Wednesday, 16 October 2019

I’m a joke: How a comedian *finally* told a story about me

Comedian Sean Collins at the comedy club in September 2019.
(He’s got nothing to do with this story.)
Scenes from an Italian Restaurant
I was in an Italian restaurant when a voice came through my radio. The place was dimly lit and the hum of conversation filled the warm air. I was stood behind the bar frantically attempting to book three separate tables, for three separate dates, with a bartender whose jittery fingers kept lurching to the wrong buttons on the booking app, only putting me more on edge.

“Liam, the MC is here,” the voice through my radio exclaimed.

In my now-standard fashion, I rapidly departed the Italian restaurant, swaying to avoid waitresses and the backs of customers’ chairs (not very well, admittedly) and power-walked across Villiers street and back Under The Arches. There was no particular hurry; there was still 30 minutes until the first comedian took to the stage, but I leapt down the stairs in the entrance of the comedy club, striding 3 steps at a time and then back up the stairs at the opposite side of the box office.

The funniest person in the Midlands
The MC that evening was a comic named James Cook. A radio DJ turned comedian, James won the Spike Milligan award for being the funniest person in the Midlands in 2003 and has since performed over 1000 gigs — some of which were at the 2019 Edinburgh Fringe.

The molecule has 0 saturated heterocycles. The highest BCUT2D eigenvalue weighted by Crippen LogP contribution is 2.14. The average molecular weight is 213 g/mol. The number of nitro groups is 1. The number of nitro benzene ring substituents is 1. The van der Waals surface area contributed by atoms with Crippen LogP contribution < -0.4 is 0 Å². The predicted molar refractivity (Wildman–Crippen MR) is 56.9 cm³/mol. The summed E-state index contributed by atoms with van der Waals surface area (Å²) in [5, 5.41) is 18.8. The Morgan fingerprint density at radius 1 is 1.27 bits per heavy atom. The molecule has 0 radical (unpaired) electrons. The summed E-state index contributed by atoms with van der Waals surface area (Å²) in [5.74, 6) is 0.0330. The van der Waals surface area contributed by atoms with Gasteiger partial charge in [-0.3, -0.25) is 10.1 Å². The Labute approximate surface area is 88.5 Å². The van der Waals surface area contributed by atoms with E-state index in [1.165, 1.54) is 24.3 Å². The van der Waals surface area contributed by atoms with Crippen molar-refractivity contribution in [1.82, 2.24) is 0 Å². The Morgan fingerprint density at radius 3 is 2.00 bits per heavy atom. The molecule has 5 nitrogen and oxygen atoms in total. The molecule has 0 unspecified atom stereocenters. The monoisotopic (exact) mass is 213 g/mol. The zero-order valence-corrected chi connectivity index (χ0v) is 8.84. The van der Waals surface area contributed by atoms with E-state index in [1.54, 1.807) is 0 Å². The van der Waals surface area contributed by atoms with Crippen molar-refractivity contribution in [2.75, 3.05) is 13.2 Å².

The doors of the comedy club had just opened when I leapt up the stairs and into the comedy room. Only six customers had entered so far and at the bar next to the DJ booth stood a large white man with long grey hair — the stereotypical look of a stand-up comedian.

I got to him just as he was about to buy a couple of pints.

“Are you James?” I interrupted the transaction.

“Yes” exclaimed the MC with a smile.

“Don’t worry, I’ll get these”, I replied whilst handing the bartender a couple of drinks voucher. (It’s the least you can do to treat your comedians to a free pint or two).

I introduced myself to him, explained it was a sold out show so should be a goodun, and told him: “If you need anything else, just give us a shout.”

James and me then went our separate ways… bizarrely.

As I retreated to the DJ booth, James headed for the front row where a lady was sat waiting for him. As I watched him approach the seats, I muttered ‘fuck’ (rather to the confusion of the sound engineer) as it clicked that I’d just bought a random customer, who had coincidentally happened to be also called James, a couple of drinks; making a right old tit of myself.

“Ladies and gentlemen, please welcome to the stage…”
An hour later, the actual MC is on stage after the first interval (it turned out he’d gone straight to the loo after entering the club and swerved me completely). He interacts with a bloke sat on the front row.

“Hello mate, what’s your name?”

“James.”

“That’s a coincidence, my name is James too. Funnily enough, I’ve just been told a story about you…”



Denouncement